Faded yellow-and-black Cold War-era fallout shelter signs can still be seen around Fresno, but do any of the safe rooms still exist?
Mounting tension between President Donald Trump and North Korea over threats of a nuclear attack brought back memories of duck-and-cover drills, air raid sirens and emergency fallout shelters to those old enough to remember them.
The sirens, which still stand in various areas of town, were silenced years ago, Fresno city and fire emergency personnel said. But no one seems to know much about the old fallout shelters – basements, upper floors of high-rise buildings, dams and tunnels designated by the federal government in the 1960s to protect people from radiation.
The Caltrans building on Olive Avenue near Highway 99 had a shelter, but has since converted the basement space into offices, said Fresno Fire Capt. Daniel Vasquez, who didn’t know of any other public shelters in Fresno.
Bitwise Industries co-founder Jake Soberal said he was told that the basement in the Bitwise building on Van Ness Avenue in downtown Fresno was a designated shelter. It’s since been converted into a gym and the home of Geekwise Academy.
The Fresno Downtown Library had one in the basement that now houses the building’s air conditioning, a librarian said. Upstairs in the history and genealogy room, a 1975 Fresno city and county map shows a long list of fallout shelter locations in schools, hospitals, churches, wineries, dams, Fresno State buildings, Fashion Fair and several spots along the Fulton Mall.
It’s not surprising to see schools on the list. Schools and other community spaces are typically used as shelters in an emergency, said Ken Austin, emergency manager for the Fresno County Office of Emergency Services.
A search for information about fallout shelters at the public health department uncovered documents from 1968 that deal with legal liabilities of property owners who signed fallout license forms, Austin said. Beyond that, there’s nothing else.
What Austin knows is “the state of California went through and identified potential (fallout) sites … there were supplies put in many of these sites.”
The nation’s fallout shelter program began in the 1950s during the Eisenhower administration, amid increasing American fears of a nuclear attack from the former Soviet Union. Many shelters were stocked with two weeks’ worth of rations including water, crackers and biscuits, sanitation supplies and medical kits.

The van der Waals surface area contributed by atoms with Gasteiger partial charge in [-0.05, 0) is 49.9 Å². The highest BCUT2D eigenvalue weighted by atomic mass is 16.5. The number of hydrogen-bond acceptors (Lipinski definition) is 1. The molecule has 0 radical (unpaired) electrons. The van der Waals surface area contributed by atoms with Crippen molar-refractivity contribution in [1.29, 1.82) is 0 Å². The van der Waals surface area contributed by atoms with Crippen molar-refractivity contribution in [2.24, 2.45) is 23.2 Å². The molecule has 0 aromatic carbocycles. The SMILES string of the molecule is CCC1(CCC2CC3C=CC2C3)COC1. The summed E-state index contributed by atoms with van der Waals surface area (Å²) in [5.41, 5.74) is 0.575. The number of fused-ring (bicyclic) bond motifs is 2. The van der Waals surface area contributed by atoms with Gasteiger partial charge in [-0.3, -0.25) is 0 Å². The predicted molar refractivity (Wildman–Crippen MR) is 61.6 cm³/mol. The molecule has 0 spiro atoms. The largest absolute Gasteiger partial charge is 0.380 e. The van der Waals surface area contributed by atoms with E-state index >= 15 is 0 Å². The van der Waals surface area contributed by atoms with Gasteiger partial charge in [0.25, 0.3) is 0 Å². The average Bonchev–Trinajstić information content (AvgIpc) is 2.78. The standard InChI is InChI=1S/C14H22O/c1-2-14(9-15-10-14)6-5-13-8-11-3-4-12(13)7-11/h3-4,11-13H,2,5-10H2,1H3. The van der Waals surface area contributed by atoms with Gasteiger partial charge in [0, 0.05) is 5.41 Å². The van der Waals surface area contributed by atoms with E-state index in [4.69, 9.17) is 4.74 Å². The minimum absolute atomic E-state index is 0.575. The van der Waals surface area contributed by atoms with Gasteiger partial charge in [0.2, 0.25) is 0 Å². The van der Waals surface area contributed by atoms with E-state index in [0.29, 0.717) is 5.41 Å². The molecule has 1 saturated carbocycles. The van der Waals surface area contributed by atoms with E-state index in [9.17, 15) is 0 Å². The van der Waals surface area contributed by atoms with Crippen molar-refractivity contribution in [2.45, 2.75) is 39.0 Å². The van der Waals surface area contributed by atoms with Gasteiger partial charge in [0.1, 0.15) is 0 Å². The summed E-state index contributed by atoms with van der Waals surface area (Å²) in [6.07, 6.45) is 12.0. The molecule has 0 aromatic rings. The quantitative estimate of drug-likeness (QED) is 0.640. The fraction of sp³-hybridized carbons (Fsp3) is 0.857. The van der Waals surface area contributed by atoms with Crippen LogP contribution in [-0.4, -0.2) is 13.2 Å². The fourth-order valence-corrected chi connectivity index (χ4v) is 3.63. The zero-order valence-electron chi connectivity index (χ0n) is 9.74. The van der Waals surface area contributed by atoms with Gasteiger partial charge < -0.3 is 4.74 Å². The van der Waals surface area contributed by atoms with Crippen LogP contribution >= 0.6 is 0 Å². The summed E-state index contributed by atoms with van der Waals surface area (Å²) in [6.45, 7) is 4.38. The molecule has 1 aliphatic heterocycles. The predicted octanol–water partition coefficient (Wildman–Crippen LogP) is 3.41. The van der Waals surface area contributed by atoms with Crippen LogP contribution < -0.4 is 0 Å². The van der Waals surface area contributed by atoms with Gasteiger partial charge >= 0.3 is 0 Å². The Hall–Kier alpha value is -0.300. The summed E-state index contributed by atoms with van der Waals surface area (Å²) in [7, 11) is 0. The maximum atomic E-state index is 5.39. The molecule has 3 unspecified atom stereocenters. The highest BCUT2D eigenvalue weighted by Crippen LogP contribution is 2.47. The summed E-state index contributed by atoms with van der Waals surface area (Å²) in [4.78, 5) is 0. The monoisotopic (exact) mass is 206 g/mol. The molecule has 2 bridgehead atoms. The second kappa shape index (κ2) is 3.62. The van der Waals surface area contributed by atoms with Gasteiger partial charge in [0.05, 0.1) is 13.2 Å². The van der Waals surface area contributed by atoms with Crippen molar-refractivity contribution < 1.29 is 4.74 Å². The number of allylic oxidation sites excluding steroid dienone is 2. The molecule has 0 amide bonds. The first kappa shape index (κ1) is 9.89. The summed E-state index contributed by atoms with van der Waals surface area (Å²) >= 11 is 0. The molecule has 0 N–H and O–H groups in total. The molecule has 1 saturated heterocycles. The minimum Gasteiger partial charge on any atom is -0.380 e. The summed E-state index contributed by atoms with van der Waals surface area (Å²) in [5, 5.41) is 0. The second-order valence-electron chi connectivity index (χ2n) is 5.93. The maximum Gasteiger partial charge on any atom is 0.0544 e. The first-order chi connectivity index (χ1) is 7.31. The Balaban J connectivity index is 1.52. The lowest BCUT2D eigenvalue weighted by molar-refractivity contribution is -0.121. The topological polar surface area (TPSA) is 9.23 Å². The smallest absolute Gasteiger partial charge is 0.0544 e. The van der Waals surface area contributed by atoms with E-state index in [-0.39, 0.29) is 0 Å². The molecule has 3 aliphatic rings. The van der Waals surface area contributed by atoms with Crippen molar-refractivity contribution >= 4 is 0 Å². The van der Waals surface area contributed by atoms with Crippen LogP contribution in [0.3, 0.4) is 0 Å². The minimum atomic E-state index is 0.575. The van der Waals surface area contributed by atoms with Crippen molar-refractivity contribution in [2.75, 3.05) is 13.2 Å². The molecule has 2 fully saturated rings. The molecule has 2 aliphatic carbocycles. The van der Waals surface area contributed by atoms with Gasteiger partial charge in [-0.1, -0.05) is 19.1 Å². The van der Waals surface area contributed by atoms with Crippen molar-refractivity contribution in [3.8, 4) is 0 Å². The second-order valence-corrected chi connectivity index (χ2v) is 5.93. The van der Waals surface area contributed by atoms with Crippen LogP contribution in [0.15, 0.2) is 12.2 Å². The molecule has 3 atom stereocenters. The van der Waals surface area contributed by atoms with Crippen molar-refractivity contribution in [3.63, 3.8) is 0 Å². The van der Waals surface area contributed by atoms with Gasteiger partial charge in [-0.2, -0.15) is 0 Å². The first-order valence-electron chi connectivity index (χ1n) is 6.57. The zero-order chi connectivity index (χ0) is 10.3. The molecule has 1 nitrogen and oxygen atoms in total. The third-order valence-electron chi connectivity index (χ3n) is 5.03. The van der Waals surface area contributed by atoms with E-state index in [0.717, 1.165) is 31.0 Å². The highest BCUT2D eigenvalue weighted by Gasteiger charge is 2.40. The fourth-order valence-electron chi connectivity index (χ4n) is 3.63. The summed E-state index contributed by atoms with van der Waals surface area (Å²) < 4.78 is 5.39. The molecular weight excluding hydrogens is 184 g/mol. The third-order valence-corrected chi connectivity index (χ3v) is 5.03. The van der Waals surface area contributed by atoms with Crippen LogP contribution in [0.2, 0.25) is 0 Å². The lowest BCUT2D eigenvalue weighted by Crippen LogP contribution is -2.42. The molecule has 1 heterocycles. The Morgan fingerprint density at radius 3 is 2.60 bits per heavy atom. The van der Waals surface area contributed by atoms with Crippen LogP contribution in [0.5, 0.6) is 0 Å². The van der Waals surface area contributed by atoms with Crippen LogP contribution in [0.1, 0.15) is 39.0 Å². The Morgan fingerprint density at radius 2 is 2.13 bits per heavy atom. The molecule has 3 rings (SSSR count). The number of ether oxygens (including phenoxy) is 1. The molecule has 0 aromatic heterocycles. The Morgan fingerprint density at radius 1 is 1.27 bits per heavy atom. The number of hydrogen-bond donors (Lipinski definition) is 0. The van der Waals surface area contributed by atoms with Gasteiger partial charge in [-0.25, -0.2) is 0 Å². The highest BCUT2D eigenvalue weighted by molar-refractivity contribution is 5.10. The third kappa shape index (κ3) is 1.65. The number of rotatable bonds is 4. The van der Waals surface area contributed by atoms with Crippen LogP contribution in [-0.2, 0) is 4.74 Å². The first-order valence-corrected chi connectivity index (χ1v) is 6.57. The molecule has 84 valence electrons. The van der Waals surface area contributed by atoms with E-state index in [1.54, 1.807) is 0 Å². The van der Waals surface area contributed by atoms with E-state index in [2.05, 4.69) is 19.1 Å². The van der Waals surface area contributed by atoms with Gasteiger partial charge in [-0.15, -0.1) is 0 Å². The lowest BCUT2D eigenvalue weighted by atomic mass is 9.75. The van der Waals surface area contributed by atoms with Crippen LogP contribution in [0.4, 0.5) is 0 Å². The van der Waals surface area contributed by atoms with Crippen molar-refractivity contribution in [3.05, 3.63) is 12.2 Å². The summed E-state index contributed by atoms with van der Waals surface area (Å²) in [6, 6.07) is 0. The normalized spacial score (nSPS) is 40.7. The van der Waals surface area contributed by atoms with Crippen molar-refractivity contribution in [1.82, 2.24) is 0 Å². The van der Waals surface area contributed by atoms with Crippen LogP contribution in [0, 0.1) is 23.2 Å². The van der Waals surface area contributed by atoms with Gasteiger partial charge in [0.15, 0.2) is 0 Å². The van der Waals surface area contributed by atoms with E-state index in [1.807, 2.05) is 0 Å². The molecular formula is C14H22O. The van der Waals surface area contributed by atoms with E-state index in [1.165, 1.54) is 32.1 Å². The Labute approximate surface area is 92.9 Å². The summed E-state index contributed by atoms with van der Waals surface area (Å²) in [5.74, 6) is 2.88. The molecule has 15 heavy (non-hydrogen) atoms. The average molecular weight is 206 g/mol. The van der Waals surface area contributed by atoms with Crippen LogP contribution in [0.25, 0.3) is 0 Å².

In 2001, Fulton Street property owner Ron Allison, who owned the Guarantee Savings Building, found more than a ton of unsalted crackers vacuum-sealed in an original 1962 steel container while renovating the building. He also discovered emergency portable toilets, surgical kits and water containers that were part of the 1960s civil defense supplies, according to a Fresno Bee story.
The T.W. Patterson Building, on Fulton and Tulare streets, is on the shelter list. Carol Roush, whose son Rick owns the building, remembers a small room in the basement had a 55-gallon drum of chemicals that could be used to purify water in emergency situations, said Jamie Oakland, marketing coordinator for the building.
“It also had stacks of dried food (that kind of looked like Army rations),” Oakland said.
How to prepare for a nuclear blast
1. Put distance between you and radiation particles. Find a basement or get to the center of a tall building. Shield yourself with heavy, dense materials like thick walls, concrete, bricks, books and earth.
2. Fallout radiation is the greatest threat during the first two weeks, then loses intensity quickly. Give it time.
3. Make a family emergency plan and build an emergency supply kit with food and water to last at least three days, a battery-operated or hand crank radio, flashlight, first aid kit, whistle, dust mask, moist towelettes, garbage bags for personal sanitation, wrench or pliers, maps, cell phone with chargers and backup batteries.
4. Listen for instructions from emergency response personnel. The emergency alert system would be activated and a large broadcast through television and radio stations would let people know what’s happened and what to do. Alerts could also go out through email, social media and text messages.
Source: Ready.gov and Fresno Fire Capt. Daniel Vasquez